The U.S. Department of Justice opposed Mississippi attorney Paul Minor's motion for release pending appeal as Minor's wife, Sylvia, (left) dies of cancer.
Photo by Courtesy Bill Minor
The U.S. Department of Justice wants Mississippi attorney Paul Minor to stay in jail, despite his wife's imminent death. The DOJ filed a motion last week opposing Minor's motion for release pending appeal in his 2007 corruption conviction.
The DOJ argued that Minor's "alcohol abuse" represents a threat to the community, and pointed to two incidents of previous bond violations, one involving alcohol consumption in 2006, in violation of his pretrial bond, and a second where he met a hurricane expert regarding the extensive damage of his home by Hurricane Katrina at an establishment that served alcohol.
The DOJ makes no argument for whether or not Minor drank at that meeting.
"There is evidence that supports the district court's finding that after a lengthy inpatient treatment, Minor defied and tested the court's condition of pretrial release, which had been tailored to protect the public and prevent him from abusing alcohol," the DOJ motion stated, adding that "this court has previously found that Minor's detention is supported by the record. That has not changed with his conviction, and the court should again affirm the district court's decision to detain Minor pending appeal."
Minor's father, noted newspaper columnist Bill Minor, said his son's drinking was aggravated by his wife's losing bout with breast cancer.
Paul Minor was a successful trial lawyer who forced tobacco companies to settle with states across the nation, drawing the acrimony of the tobacco industry, and attention from anti-regulation Republicans who took the White House (and the U.S. Justice Department) at the turn of the century. He and other pro-regulation lawyers also became the focus of the rabidly anti-plaintiff U.S. Chamber of Commerce, which helped install anti-plaintiff Supreme Court justices in Texas, Alabama and Mississippi during recent election cycles.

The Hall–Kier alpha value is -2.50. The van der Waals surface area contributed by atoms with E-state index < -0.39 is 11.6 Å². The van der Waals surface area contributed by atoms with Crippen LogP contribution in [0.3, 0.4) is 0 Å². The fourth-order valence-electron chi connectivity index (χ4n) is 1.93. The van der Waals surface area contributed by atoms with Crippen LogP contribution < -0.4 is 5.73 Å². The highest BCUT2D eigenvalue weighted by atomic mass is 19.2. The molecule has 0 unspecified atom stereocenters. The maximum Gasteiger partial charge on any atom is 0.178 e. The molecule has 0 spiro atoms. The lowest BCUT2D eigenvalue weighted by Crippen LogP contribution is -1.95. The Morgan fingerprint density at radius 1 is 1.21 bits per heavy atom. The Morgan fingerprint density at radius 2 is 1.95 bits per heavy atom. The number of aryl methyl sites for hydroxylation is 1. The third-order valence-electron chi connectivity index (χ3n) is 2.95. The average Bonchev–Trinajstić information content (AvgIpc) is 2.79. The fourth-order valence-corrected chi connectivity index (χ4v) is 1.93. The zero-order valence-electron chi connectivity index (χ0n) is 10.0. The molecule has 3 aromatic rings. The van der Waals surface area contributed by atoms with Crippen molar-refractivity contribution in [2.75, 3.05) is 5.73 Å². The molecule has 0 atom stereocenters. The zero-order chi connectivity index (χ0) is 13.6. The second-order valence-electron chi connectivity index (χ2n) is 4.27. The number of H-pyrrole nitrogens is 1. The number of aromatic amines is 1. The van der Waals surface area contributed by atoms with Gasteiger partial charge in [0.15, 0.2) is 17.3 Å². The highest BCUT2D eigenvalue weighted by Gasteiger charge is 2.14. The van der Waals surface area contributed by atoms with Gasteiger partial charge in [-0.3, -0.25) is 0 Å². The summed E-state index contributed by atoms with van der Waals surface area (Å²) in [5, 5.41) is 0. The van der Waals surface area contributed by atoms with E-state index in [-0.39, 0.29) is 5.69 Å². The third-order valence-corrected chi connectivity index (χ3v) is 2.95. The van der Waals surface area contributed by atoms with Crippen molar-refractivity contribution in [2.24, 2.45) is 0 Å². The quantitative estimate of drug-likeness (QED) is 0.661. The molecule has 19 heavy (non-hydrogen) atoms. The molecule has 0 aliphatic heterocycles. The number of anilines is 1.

A jury found Minor guilty of corruption in 2007 after U.S. District Judge Henry Wingate removed the necessity of proof of quid pro quo (an exchange of services) in the alleged bribe. Minor regularly donated money to Democratic campaigns and maintains that he is the victim of a DOJ witch-hunt against Democrats and Democratic fundraisers under the administration of George Bush and his former White House advisor Karl Rove. United States Attorney Dunn Lampton repeatedly targeted Minor and Supreme Court Justice Oliver Diaz and judges Wes Teel and John Whitfield with corruption charges, once in 2003 and again in 2005. Diaz is the only defendant who ultimately escaped conviction, (he claims because a jury acquitted him before Wingatewho presided over both trialschanged the jury instructions that eliminated quid pro quo on the second go-around). Seeing Diaz get away, Lampton again targeted Diaz with prosecution, this time for tax evasion. A jury found Diaz innocent.
Former Alabama Gov. Don Siegelman also faced conviction for corruption charges in a similar case where the judge removed the necessity of quid pro quo. Siegelman claims Rove personally steered U.S. attorneys to indict him, and possibly other Democratic political figures, like Minor.
A congressional committee is investigating allegations of the politicization of the U.S. Department of Justice in connection to Minor and Siegelman and charged Rove for contempt last week after he refused to speak under oath.
The DOJ called Minor's allegations of prosecutorial misconduct "completely unsupported by facts or competent evidence," describing his reference to the U.S. congressional investigation of DOJ witch hunts as insufficient.
"It is ... highly irregular for a defendant to base an appeal on congressional hearings rather than evidence presented at trial," the government response states.
Minor's attorney, Abbe Lowell, pointed out that Minor's wife is in the final stages of cancer, and condemned the DOJ's opposition to allowing the couple to be together during their last days.
"The prosecutors have become persecutors in not even allowing a compassionate release so that Mr. Minor can be with his wife in her last days," Lowell said. "We hope the court of appeals will see that Paul has raised substantial issues on his appeal and that there are of course conditions under which he could be released."
The Fifth Circuit Court of Appeals has yet to rule on the prosecution's motion. Deliberation could take weeks. Minor may apply for temporary release from the Bureau of Prisons on the argument of his wife's condition.